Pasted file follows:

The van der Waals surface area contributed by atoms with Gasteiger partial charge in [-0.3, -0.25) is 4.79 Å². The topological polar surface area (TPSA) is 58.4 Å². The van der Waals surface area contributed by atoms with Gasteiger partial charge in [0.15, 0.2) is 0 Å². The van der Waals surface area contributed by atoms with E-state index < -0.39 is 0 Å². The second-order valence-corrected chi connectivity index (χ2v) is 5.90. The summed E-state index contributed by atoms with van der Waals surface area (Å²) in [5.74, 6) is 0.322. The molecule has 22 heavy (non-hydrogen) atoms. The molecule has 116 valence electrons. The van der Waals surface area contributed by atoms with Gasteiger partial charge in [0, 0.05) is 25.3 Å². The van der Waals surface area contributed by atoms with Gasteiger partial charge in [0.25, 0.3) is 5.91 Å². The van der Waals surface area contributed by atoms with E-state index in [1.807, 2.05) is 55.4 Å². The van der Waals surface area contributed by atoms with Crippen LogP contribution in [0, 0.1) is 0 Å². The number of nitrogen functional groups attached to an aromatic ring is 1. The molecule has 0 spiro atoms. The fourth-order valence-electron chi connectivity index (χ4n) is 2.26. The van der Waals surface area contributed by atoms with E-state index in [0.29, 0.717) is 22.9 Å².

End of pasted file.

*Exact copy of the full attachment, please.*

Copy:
The van der Waals surface area contributed by atoms with Gasteiger partial charge in [-0.3, -0.25) is 4.79 Å². The topological polar surface area (TPSA) is 58.4 Å². The van der Waals surface area contributed by atoms with Gasteiger partial charge in [0.15, 0.2) is 0 Å². The van der Waals surface area contributed by atoms with E-state index < -0.39 is 0 Å². The second-order valence-corrected chi connectivity index (χ2v) is 5.90. The summed E-state index contributed by atoms with van der Waals surface area (Å²) in [5.74, 6) is 0.322. The molecule has 22 heavy (non-hydrogen) atoms. The molecule has 116 valence electrons. The van der Waals surface area contributed by atoms with Gasteiger partial charge in [0, 0.05) is 25.3 Å². The van der Waals surface area contributed by atoms with Gasteiger partial charge in [0.25, 0.3) is 5.91 Å². The van der Waals surface area contributed by atoms with E-state index in [1.807, 2.05) is 55.4 Å². The van der Waals surface area contributed by atoms with Crippen LogP contribution in [0, 0.1) is 0 Å². The number of nitrogen functional groups attached to an aromatic ring is 1. The molecule has 0 spiro atoms. The fourth-order valence-electron chi connectivity index (χ4n) is 2.26. The van der Waals surface area contributed by atoms with E-state index in [0.29, 0.717) is 22.9 Å².